4. Brain Corp. offers a number of robots that are industrial-sized Roombas for handling large cleaning chores.

Robots that Deliver

Delivery robots approximately the size of shopping carts are taking to the sidewalks. Robots like Postmates’ Serve (Fig. 5) are designed to handle local deliveries. Postmates already uses people driving cars to handle deliveries, but many are often within walking distance, perhaps enabling the use of Serve in such cases.


5. Postmates’ Serve delivery robot is controlled by NVIDIA’s Jetson AGX Xavier.

Under the hood of Serve is NVIDIA’s Jetson AGX Xavier. It has a laser range finder on top along with other sensors spaced around the robot. Its large wheels are designed to go over curbs. They have already applied for a commercial permit in San Francisco, but it won’t be long before this type of robot becomes more common.

Taking on Dangerous Situations

The terrible fire at Notre Dame Cathedral saw a number of robots in use, including Colossus (Fig. 6) from Shark Robotics. It has a 360-degree HD camera, thermal cameras, and NRBC sensors for detecting hazards. Colossus is designed for remote control as well as autonomous operation for hours. It can be equipped with a fire house, allowing it to get closer to a fire than would be recommended for human firefighters.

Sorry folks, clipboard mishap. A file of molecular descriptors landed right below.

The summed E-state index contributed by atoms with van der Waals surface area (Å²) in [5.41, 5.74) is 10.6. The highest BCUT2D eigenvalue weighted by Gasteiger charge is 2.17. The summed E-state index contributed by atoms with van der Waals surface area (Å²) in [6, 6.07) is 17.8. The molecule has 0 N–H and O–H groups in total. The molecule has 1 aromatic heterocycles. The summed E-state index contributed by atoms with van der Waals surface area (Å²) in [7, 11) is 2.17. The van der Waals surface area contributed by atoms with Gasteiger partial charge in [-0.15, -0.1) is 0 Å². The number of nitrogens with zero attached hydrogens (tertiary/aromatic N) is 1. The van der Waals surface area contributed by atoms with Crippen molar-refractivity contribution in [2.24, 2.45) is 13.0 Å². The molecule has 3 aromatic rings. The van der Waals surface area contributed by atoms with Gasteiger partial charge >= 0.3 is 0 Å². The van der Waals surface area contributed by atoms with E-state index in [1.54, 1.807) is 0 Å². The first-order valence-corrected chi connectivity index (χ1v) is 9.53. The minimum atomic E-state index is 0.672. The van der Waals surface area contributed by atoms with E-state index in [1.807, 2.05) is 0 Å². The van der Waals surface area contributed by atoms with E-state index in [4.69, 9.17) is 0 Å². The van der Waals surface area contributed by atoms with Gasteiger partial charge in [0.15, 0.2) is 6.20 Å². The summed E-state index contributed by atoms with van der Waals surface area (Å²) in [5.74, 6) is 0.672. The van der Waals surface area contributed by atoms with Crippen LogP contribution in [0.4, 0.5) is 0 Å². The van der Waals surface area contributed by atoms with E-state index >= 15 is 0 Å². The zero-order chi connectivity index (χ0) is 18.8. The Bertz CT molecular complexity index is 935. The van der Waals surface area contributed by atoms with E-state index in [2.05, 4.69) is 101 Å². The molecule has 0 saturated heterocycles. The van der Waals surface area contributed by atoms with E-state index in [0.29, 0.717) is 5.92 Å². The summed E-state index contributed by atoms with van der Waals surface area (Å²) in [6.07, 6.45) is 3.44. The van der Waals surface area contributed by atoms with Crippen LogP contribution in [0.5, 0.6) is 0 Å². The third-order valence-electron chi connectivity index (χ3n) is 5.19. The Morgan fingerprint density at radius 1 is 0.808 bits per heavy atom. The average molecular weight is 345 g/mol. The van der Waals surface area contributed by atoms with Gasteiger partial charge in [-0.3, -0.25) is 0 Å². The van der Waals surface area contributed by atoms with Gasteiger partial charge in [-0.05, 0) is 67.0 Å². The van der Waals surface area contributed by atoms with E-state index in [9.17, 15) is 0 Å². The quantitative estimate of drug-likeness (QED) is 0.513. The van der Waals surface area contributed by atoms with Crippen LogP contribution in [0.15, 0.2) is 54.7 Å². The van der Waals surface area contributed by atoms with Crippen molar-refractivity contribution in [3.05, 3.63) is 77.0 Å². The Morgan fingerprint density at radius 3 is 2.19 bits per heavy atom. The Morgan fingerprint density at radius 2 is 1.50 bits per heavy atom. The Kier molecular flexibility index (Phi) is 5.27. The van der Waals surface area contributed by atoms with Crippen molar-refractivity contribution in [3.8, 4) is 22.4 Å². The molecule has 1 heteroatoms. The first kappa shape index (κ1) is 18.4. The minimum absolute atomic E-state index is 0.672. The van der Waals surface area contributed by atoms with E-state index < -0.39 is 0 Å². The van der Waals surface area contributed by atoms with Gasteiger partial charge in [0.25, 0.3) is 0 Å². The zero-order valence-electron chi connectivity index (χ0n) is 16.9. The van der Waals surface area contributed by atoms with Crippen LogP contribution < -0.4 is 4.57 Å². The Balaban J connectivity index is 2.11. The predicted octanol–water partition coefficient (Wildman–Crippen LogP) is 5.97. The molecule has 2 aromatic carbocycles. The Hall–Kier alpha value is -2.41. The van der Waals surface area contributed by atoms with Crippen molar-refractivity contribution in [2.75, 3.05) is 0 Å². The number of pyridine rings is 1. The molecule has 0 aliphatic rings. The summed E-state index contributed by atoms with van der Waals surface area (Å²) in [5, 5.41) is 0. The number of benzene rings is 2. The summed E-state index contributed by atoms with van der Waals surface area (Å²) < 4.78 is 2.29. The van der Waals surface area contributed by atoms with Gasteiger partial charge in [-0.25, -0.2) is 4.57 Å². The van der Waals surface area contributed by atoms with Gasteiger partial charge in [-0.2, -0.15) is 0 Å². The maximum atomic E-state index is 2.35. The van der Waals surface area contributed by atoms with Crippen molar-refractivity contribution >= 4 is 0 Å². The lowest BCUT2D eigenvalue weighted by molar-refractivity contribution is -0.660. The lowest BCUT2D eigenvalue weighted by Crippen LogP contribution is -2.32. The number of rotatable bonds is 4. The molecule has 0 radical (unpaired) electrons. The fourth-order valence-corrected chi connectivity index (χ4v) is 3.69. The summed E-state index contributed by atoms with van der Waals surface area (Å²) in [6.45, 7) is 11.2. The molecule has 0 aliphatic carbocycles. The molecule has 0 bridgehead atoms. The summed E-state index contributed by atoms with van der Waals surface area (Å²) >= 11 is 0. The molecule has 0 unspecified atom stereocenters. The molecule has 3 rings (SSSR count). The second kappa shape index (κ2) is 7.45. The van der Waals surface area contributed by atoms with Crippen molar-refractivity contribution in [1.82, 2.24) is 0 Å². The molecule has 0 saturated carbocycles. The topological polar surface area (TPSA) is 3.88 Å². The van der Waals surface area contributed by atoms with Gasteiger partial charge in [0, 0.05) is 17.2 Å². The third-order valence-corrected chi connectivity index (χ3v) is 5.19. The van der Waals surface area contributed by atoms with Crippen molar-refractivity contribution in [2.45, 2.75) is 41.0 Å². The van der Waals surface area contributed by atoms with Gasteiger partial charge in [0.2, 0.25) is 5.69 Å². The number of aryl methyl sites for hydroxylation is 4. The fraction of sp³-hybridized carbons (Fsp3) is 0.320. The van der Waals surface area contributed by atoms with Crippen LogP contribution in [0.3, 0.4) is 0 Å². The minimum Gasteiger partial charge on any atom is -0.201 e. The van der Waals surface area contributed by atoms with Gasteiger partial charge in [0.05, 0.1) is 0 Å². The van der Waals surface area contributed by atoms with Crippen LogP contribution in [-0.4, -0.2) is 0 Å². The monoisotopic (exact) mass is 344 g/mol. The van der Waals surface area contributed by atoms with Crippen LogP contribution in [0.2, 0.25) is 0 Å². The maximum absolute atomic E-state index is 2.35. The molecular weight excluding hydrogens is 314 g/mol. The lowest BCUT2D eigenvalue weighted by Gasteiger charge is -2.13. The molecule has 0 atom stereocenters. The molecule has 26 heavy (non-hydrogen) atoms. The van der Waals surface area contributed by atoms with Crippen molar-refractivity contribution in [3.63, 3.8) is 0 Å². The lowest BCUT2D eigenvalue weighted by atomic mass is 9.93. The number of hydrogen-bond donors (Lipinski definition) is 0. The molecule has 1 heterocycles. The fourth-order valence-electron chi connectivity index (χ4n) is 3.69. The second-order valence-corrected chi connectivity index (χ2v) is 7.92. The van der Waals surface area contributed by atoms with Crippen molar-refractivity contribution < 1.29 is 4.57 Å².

6. Colossus, developed by Shark Robotics, was used to help fight the fire that gutted much of Notre Dame cathedral in Paris.

Other robots used to help control the fire included DJI Mavic Pro and Matrice M210 drones. These didn’t deliver water like the Colossus, but they did fly over Notre Dame cathedral to provide information about the status of the fire. These stock drones, which utilized conventional cameras, were remotely piloted. Drones equipped with thermal cameras are being used in similar situations. Firefighters actually had to borrow the drones, since they didn’t have any at this point.

One challenge with drones is that geofencing is being used more often. DJI’s drones take this into account—the area around the cathedral was fenced, so DJI cooperated to disable that feature, allowing the drones to be used in this instance.

Sensor, ML, and robot platforms are making it possible to put robots in close proximity with people. However, tools like NVIDIA’s Isaac Sim (Fig. 7) actually help develop and test robots. This type of simulation environment is also being used for self-driving car development, providing a much safer and cheaper way to test systems.


7. NVIDIA’s Isaac Sim can support HIL robotic testing.

One of the challenges with these simulation environments is incorporating the sensors so that their characteristics match that of the real-world systems. Another challenge is to handle a large number of robots.

Such systems are becoming more sophisticated, too, so that they can be part of hardware-in-the-loop testing, where a real robot is being utilized with these same tools. Likewise, the simulators also support running the robotic software on a real platform like the Jetson Nano, while sensors operate in the simulated environment.